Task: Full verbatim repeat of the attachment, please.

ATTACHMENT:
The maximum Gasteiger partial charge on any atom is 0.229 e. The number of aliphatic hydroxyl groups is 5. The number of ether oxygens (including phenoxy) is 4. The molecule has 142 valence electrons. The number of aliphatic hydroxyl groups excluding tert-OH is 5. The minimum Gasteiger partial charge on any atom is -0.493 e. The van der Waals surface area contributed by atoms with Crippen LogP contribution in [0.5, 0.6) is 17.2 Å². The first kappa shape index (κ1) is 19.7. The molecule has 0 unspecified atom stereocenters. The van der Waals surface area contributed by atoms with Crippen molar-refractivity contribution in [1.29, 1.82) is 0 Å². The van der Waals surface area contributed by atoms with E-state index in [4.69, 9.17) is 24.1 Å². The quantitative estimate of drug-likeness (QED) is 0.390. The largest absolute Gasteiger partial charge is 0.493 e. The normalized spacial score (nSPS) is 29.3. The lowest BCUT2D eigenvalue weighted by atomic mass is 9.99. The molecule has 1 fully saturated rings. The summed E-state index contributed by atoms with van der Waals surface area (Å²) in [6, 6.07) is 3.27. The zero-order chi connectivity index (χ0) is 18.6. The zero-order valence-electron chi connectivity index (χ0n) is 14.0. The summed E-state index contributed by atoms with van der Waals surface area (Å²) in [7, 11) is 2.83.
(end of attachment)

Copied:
The maximum Gasteiger partial charge on any atom is 0.229 e. The number of aliphatic hydroxyl groups is 5. The number of ether oxygens (including phenoxy) is 4. The molecule has 142 valence electrons. The number of aliphatic hydroxyl groups excluding tert-OH is 5. The minimum Gasteiger partial charge on any atom is -0.493 e. The van der Waals surface area contributed by atoms with Crippen LogP contribution in [0.5, 0.6) is 17.2 Å². The first kappa shape index (κ1) is 19.7. The molecule has 0 unspecified atom stereocenters. The van der Waals surface area contributed by atoms with Crippen molar-refractivity contribution in [1.29, 1.82) is 0 Å². The van der Waals surface area contributed by atoms with E-state index in [4.69, 9.17) is 24.1 Å². The quantitative estimate of drug-likeness (QED) is 0.390. The largest absolute Gasteiger partial charge is 0.493 e. The normalized spacial score (nSPS) is 29.3. The lowest BCUT2D eigenvalue weighted by atomic mass is 9.99. The molecule has 1 fully saturated rings. The summed E-state index contributed by atoms with van der Waals surface area (Å²) in [6, 6.07) is 3.27. The zero-order chi connectivity index (χ0) is 18.6. The zero-order valence-electron chi connectivity index (χ0n) is 14.0. The summed E-state index contributed by atoms with van der Waals surface area (Å²) in [7, 11) is 2.83.